Photo by Todd McNaught
A new Seattle-area study offers insight into why many Vietnamese-American women fail to receive an effective cervical-cancer-screening test, which many experts believe accounts for the high rates of the disease in this population.
Researchers found that Vietnamese-American women were more likely to undergo regular Pap screening if they were married, knew that the test was necessary when they have no symptoms, had doctors who had recommended testing or had asked their doctors for testing. Based on these findings, the investigators are developing culturally appropriate informational pamphlets and videos to encourage regular screening. Such an intervention could help to reduce incidence of invasive cervical cancer among Vietnamese-Americans, which is five times higher than that of non-Latina whites.
Dr. Vicky Taylor, investigator in the Public Health Sciences Division, led the study, along with colleagues at the University of Washington, Harborview Medical Center and the University of California, San Francisco. The work was part of a larger study, Cancer Control in a Vietnamese-American Population, which is overseen by Dr. J. Carey Jackson, director of the International Medicine Clinic at Harborview. The clinic, which is staffed by bilingual providers, offers primary care for adult refugees and immigrants.
The researchers have targeted their efforts toward cervical-cancer prevention because many studies have shown that regular screening with the Papincolaou (Pap) test, in which a sample of cervical tissue is microscopically analyzed for precancerous cells, is associated with dramatic reductions in cervical-cancer deaths. The American Cancer Society recommends yearly Pap screening for women aged 21 to 30, and screening every two to three years for women over age 30 who have had three consecutive normal tests.
Another compelling reason for conducting this research, Taylor said, is that the high cervical-cancer incidence among Vietnamese-American women is exactly the type of health disparity that the National Institutes of Health is working to eliminate through their Healthy People 2010 initiative.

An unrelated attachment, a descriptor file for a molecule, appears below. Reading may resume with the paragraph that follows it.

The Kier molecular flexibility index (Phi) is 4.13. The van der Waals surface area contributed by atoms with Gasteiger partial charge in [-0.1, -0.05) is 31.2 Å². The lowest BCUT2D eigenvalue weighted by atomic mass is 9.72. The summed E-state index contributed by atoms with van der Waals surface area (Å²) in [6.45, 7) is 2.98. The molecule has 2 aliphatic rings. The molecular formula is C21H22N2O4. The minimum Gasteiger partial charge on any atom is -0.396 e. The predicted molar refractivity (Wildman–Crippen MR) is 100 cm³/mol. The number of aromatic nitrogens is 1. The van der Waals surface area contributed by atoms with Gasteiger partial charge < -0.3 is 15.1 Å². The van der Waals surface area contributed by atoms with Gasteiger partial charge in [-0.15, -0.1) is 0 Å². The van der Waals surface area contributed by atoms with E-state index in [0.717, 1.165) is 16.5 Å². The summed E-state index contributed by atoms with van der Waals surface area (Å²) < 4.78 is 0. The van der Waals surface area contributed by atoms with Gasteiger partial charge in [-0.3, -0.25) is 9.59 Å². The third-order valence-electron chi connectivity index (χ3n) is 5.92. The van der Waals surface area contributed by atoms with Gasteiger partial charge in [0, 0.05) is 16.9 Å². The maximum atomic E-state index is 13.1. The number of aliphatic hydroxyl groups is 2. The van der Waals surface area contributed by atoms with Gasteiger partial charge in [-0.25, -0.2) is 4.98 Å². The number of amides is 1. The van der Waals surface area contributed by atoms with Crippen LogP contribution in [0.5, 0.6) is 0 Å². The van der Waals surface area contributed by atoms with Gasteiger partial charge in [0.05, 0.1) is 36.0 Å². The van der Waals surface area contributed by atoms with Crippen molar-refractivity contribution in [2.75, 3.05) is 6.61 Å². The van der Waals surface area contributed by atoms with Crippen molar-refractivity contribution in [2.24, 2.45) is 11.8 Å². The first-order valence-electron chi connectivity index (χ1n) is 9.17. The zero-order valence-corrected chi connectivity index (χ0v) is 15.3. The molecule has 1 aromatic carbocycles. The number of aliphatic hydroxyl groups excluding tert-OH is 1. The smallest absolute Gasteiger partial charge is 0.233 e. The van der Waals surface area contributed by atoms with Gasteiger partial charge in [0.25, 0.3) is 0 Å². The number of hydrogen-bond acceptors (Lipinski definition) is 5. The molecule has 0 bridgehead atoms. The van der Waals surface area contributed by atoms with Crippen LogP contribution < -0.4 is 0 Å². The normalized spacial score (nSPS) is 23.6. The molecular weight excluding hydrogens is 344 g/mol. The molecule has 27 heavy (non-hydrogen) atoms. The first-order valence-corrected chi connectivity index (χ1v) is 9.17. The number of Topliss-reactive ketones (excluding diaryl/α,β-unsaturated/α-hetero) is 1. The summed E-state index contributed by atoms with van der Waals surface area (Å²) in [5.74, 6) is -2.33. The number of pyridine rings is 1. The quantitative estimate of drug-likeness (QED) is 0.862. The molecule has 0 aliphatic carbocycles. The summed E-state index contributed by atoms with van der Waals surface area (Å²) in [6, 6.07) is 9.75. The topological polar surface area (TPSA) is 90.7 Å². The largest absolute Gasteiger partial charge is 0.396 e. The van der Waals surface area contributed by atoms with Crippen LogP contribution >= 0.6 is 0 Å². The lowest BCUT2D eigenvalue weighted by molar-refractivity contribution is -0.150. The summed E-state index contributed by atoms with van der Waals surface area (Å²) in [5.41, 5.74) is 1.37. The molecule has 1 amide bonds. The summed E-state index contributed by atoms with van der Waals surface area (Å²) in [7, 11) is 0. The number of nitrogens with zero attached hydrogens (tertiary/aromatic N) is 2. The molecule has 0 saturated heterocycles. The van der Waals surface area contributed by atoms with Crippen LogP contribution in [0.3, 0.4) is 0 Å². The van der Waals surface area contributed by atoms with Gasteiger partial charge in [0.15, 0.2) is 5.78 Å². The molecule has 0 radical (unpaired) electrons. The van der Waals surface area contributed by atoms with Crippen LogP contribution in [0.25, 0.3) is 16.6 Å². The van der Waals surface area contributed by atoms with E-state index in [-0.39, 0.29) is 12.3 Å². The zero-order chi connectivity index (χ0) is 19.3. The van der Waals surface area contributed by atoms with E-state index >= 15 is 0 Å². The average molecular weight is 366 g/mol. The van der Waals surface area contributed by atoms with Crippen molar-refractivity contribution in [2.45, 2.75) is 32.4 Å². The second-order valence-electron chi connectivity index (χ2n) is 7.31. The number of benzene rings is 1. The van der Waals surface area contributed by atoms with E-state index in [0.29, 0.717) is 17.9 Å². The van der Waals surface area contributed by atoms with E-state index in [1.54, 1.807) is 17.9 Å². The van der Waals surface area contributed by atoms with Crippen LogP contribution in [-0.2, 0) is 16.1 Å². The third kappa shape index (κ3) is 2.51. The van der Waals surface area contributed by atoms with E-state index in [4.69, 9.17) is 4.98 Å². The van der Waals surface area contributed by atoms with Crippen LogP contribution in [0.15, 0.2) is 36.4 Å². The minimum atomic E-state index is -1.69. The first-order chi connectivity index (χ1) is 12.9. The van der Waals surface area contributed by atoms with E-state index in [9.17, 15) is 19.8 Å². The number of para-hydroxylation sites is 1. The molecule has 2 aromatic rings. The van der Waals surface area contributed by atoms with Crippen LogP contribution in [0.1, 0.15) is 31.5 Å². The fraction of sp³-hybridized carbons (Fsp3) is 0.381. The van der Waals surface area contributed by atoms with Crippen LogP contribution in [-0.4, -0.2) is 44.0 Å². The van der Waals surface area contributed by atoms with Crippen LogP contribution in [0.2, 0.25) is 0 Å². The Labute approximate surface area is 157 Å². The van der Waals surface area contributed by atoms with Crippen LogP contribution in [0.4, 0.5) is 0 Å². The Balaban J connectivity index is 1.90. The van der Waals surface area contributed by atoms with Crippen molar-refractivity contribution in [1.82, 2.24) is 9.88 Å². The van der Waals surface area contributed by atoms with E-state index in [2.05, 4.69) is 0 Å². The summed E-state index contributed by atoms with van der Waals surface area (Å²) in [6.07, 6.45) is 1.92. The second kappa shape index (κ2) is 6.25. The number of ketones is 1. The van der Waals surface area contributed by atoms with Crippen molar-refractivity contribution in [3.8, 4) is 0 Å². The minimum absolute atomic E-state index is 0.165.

"The incidence of invasive cervical cancer in this population is a very glaring health disparity," she said.
To assess the barriers to Pap screening, the researchers analyzed responses to in-person, at-home interviews with 352 Vietnamese-American women aged 18 to 64 in south Seattle, an area of the city in which the Vietnamese community is concentrated. The questionnaire for the study was developed in English, translated into Vietnamese and modified to ensure its equivalence in both languages. Virtually all of the women completed the survey in Vietnamese. Bilingual Vietnamese-Americans conducted the interviews, a factor that Taylor said was critical to the high percent response rate.
"Studies like these cannot be conducted without staff, who are members of the community," she said.
Variables for screening
Researchers found that 71 percent of respondents had received a Pap test on at least one occasion, and 68 percent of respondents had been screened for cervical cancer in the preceding three years. The numbers fall far below the objectives of NIH's Healthy People 2010 initiative, which aims to achieve respective Pap screening rates of 97 percent and 90 percent.
Among the variables that researchers identified to have a significant impact on whether women were likely to have been recently screened for cervical cancer:
- Married women were more than two-and-a-half times as likely to have undergone recent Pap screening than unmarried or previously married women.
- Women who knew that Pap testing is necessary even when no symptoms are present were three-and-a-half times more likely to have been recently screened than those who did not.
- Women whose doctors had recommended Pap testing were nearly seven times more likely to have been recently screened compared to those whose doctors had not.
- Women who had asked their doctor for Pap testing were eight times more likely to have been recently screened than those who had not.
Previous studies of low-income African Americans and Hispanics have identified modesty as a barrier to Pap testing, a variable not found to be significant in this study.
"A lot of barriers are cultural in nature and very specific to particular populations," Taylor said. "In order to develop effective intervention strategies, it's important to identify those unique barriers."
The study appears in the April issue of Cancer Epidemiology, Biomarkers and Prevention. In addition to Jackson, coauthors included Dr. Yutaka Yasui, Elizabeth Acorda and Pingping Qu of PHS; Drs. Nancy Burke ant Tung Nguyen, UCSF; and Dr. Hue Thai, Harborview Medical Center.